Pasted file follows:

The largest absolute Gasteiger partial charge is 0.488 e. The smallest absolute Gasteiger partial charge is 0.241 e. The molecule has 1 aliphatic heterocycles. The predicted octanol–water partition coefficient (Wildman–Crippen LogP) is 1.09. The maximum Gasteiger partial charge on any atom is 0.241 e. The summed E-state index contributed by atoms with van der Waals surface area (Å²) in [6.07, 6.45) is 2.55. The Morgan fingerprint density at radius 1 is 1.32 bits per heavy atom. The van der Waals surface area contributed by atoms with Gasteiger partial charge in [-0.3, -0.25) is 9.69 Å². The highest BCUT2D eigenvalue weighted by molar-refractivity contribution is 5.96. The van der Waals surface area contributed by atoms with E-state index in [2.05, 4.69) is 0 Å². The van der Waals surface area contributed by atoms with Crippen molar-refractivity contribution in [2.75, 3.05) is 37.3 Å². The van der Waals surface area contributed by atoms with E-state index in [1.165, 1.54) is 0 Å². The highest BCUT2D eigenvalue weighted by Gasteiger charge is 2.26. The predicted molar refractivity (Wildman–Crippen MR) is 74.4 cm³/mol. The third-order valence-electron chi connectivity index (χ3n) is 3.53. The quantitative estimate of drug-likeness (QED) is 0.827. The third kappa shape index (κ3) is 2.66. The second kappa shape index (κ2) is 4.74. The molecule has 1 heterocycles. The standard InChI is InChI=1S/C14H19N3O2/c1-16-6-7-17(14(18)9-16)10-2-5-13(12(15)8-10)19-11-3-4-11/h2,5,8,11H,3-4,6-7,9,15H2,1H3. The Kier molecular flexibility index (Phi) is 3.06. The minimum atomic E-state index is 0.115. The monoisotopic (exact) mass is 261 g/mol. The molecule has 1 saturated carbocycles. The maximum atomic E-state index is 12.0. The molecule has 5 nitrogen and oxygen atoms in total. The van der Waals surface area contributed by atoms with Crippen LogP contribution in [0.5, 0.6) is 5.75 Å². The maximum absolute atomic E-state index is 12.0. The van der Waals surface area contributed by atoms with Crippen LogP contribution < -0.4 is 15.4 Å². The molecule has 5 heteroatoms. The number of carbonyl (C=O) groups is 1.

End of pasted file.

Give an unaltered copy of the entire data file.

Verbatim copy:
The largest absolute Gasteiger partial charge is 0.488 e. The smallest absolute Gasteiger partial charge is 0.241 e. The molecule has 1 aliphatic heterocycles. The predicted octanol–water partition coefficient (Wildman–Crippen LogP) is 1.09. The maximum Gasteiger partial charge on any atom is 0.241 e. The summed E-state index contributed by atoms with van der Waals surface area (Å²) in [6.07, 6.45) is 2.55. The Morgan fingerprint density at radius 1 is 1.32 bits per heavy atom. The van der Waals surface area contributed by atoms with Gasteiger partial charge in [-0.3, -0.25) is 9.69 Å². The highest BCUT2D eigenvalue weighted by molar-refractivity contribution is 5.96. The van der Waals surface area contributed by atoms with E-state index in [2.05, 4.69) is 0 Å². The van der Waals surface area contributed by atoms with Crippen molar-refractivity contribution in [2.75, 3.05) is 37.3 Å². The van der Waals surface area contributed by atoms with E-state index in [1.165, 1.54) is 0 Å². The highest BCUT2D eigenvalue weighted by Gasteiger charge is 2.26. The predicted molar refractivity (Wildman–Crippen MR) is 74.4 cm³/mol. The third-order valence-electron chi connectivity index (χ3n) is 3.53. The quantitative estimate of drug-likeness (QED) is 0.827. The third kappa shape index (κ3) is 2.66. The second kappa shape index (κ2) is 4.74. The molecule has 1 heterocycles. The standard InChI is InChI=1S/C14H19N3O2/c1-16-6-7-17(14(18)9-16)10-2-5-13(12(15)8-10)19-11-3-4-11/h2,5,8,11H,3-4,6-7,9,15H2,1H3. The Kier molecular flexibility index (Phi) is 3.06. The minimum atomic E-state index is 0.115. The monoisotopic (exact) mass is 261 g/mol. The molecule has 1 saturated carbocycles. The maximum atomic E-state index is 12.0. The molecule has 5 nitrogen and oxygen atoms in total. The van der Waals surface area contributed by atoms with Crippen LogP contribution in [0.5, 0.6) is 5.75 Å². The maximum absolute atomic E-state index is 12.0. The van der Waals surface area contributed by atoms with Crippen LogP contribution < -0.4 is 15.4 Å². The molecule has 5 heteroatoms. The number of carbonyl (C=O) groups is 1.